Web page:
On Equality

Is equality really what a society should strive for?

Originally published in, “Teaching Economics to Bernie Sanders.”

Some people are more intelligent than others. Some are more attractive than others. Given no individual is exactly alike, no one can truly be said to be equal. Consider this implication of equality as an ethical norm: Some people have 2 working eyes, some 1, and some 0. This inequality could be addressed by surgically removing and redistributing eyeballs so that everyone may have 1 working eyeball. This way, the blind can now see, those with 1 eye will now be equal with everyone else, and those who originally had 2 working eyes are only marginally harmed as they can still see through their other working eye.

Child rearing by different parents will yield different results as far as the quality of their offspring. Whether it is genetic or a result of their parenting, different children born and raised by different parents will necessarily be unequal in certain skills and abilities. The implication of equality is that children would have to be raised by some central authority. Mandated public schooling has been a tool for the radical egalitarian in this way.

When seriously considered, the idea of equality as an ethical norm falls into absurdity or contradiction. I cannot say that LeBron James and I are equal. He’s taller and much more athletic than me which allows him to earn an enormous income as a professional basketball player. I could try my best, but it is very unlikely for me to ever have the same market value as LeBron James. This is clearly an inequality. How can me and LeBron James be made equal? By redistributing his income to me and everyone else who doesn’t earn an income as high as him. Should me and LeBron James be made equal? No. Any property acquired because of one’s labor, voluntary exchange, or contractual agreement must belong solely to that property owner. Who else can be said to have a rightful property claim to LeBron James’s income except LeBron James?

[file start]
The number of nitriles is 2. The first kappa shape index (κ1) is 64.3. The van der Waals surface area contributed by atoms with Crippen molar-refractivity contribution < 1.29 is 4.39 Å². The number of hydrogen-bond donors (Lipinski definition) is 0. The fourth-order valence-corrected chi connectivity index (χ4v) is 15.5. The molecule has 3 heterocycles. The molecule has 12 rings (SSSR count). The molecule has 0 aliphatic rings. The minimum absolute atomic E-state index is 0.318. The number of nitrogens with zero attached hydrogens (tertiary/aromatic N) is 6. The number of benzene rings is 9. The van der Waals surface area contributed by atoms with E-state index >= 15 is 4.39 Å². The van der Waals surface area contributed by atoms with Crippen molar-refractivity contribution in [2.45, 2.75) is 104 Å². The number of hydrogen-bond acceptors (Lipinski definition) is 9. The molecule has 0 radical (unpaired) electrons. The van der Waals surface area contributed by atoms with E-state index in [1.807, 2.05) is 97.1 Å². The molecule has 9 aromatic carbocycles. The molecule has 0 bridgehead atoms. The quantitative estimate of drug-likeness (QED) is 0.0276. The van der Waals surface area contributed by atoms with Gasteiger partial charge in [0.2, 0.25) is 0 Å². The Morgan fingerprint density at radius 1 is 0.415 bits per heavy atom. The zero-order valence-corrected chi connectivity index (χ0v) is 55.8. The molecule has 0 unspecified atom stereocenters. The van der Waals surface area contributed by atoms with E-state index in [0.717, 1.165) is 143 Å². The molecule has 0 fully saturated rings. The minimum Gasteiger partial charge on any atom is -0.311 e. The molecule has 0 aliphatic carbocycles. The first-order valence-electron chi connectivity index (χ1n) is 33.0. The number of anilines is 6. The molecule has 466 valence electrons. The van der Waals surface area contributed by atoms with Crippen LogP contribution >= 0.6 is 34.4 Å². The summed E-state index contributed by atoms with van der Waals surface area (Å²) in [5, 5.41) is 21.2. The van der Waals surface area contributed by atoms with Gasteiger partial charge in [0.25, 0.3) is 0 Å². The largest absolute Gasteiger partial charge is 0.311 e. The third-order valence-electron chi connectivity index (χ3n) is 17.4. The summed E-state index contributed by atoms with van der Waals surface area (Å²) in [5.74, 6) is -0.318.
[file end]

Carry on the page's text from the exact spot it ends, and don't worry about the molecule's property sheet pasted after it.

Lebron James is not earning a higher income than me at my expense. He earns an income because he is a very good basketball player who fans enjoy watching, thus bringing in revenue for the NBA and whatever team he plays on. Given the low supply of professionally skilled basketball players relative to the world’s population, the high demand of basketball fans naturally results in a high price for the labor (playing in games, attending practice, press conferences, etc.) of professional basketball players. James only earns an income at my “expense” if I buy a ticket to a basketball game or buy a jersey of his, and even then, it is not really at my “expense” because I am profiting by gaining the jersey or the experience of watching the basketball game.

In the same way, the owner of a company who provides a product demanded by consumers for a profit cannot be said to profit at anyone’s “expense.” (I don’t have time to fully refute the Marxist claim that wage laborers are necessarily exploited, but anyone proposing such a theory fails to understand the subjectivity of value as well as what interest is and how that explains the owner taking the “surplus value” from the laborers). Although I may purchase his product, I am profiting by gaining the value of that product. Such a mutually beneficial and voluntary exchange can’t be said to harm anyone. Yet, many politicians and their constituents demand for wealth to be confiscated from people who earn large sums of money through mutually beneficial exchange

Originally published at www.lessonsinliberty.net on August 29, 2017.